Last night, Neil deGrasse Tyson — King of Nerds, Defender of Science, First of His Name — surprised a lot of his fans when he tweeted out what appeared to be a sort-of defense of Donald Trump.
It came a day after Trump canceled a rally in Chicago after thousands of protesters came out in a show of solidarity against him.
People who are anti-Trump are actually anti-Trump supporters — they oppose free citizens voting for the @realDonaldTrump.
To put that another way, if you’re against Trump, you’re really against his supporters… and democracy and the ability for people to choose their next President. Which, at least to me, is a slam on the protesters who pressured Trump into canceling his Chicago event (which some people wrongly deemed a violation of his “free speech”).
If that’s the case, Tyson misunderstands what the protesters were trying to do.
No one’s trying to stop people from voting for Trump, physically or otherwise. The protesters were trying to show that Trump’s racism and xenophobia and arrogance aren’t values worth supporting. They’re trying to show the world that there are Americans who are embarrassed and appalled by his words. They’re trying to break the spell Trump has cast over thousands of gullible fools who think he has a real plan to fix America.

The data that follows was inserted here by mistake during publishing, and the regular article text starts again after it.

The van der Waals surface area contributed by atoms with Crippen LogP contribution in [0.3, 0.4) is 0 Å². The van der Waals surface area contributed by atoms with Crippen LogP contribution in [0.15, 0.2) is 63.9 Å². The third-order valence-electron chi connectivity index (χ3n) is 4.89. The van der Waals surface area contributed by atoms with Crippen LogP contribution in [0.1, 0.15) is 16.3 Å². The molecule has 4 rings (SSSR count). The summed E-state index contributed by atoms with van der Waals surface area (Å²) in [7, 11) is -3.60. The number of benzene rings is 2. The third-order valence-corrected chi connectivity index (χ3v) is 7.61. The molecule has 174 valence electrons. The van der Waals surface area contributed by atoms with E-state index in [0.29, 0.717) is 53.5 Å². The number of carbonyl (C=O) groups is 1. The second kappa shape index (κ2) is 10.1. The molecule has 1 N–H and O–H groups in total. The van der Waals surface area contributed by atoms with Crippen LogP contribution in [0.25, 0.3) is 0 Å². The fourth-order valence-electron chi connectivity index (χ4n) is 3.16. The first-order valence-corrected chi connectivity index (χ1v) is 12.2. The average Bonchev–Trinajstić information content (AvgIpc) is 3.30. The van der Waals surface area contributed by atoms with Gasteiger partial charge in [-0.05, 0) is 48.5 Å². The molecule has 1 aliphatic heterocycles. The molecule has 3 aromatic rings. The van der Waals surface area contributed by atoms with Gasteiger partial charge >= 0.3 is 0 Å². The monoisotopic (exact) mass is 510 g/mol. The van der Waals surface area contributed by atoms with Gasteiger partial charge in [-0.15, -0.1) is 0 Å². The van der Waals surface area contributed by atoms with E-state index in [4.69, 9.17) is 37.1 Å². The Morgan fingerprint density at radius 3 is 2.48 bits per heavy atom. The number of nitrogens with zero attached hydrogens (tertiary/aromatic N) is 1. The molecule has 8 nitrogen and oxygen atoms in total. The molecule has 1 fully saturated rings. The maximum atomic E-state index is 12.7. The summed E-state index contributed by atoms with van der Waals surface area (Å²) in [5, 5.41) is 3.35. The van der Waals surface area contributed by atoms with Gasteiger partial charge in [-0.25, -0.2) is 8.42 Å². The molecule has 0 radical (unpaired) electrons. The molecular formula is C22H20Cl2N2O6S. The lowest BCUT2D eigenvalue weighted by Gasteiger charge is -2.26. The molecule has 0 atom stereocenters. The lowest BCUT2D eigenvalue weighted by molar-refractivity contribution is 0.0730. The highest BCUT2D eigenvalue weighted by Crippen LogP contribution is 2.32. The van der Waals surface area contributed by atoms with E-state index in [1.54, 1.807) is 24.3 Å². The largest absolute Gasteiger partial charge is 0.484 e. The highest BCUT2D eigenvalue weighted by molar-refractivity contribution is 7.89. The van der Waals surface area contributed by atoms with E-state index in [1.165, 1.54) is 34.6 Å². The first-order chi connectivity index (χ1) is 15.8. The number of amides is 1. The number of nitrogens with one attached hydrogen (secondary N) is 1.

And they’re trying to do it before it’s too late. The media hasn’t stopped Trump from lying. The Republican Party hasn’t stopped him from dragging them even further into irrationality. The Democrats haven’t spent much time on him, period. So it’s up to the protesters — the people who are anti-Trump and everything he stands for — to show that they’ve had enough.
We’re used to seeing those critics in small doses. A vocal opponent here. A few Black Lives Matter activists there. But now they’re starting to come out in full force.
Trump has spent his entire life surrounded by people who tell him yes. Even at his rallies, he can get people to cheer at anything. The more offensive, the louder they get. But what’s he going to do when he’s in front of thousands of people who have no plans to stick to his script, who make for equally compelling television, and who loudly condemn the “wall” and the “registry” and the insults and the petty attacks?
For the first time, Trump seems unable to control the narrative. His bubble is popping. He can spin his way out of a debate question and the moderators will just move on, but he can’t pretend that his opposition — whom he blames for ruining the country — is limited to a couple of people at each rally.
He can’t arrest thousands of critics no matter how much he wants to. He can’t “ruin the rest of their lives” on a whim.
So, no, Neil deGrasse Tyson. No one’s stopping anyone from voting for Trump. But those supporters deserve to know why they shouldn’t go through with it.
And there are a hell of a lot of people willing to explain why.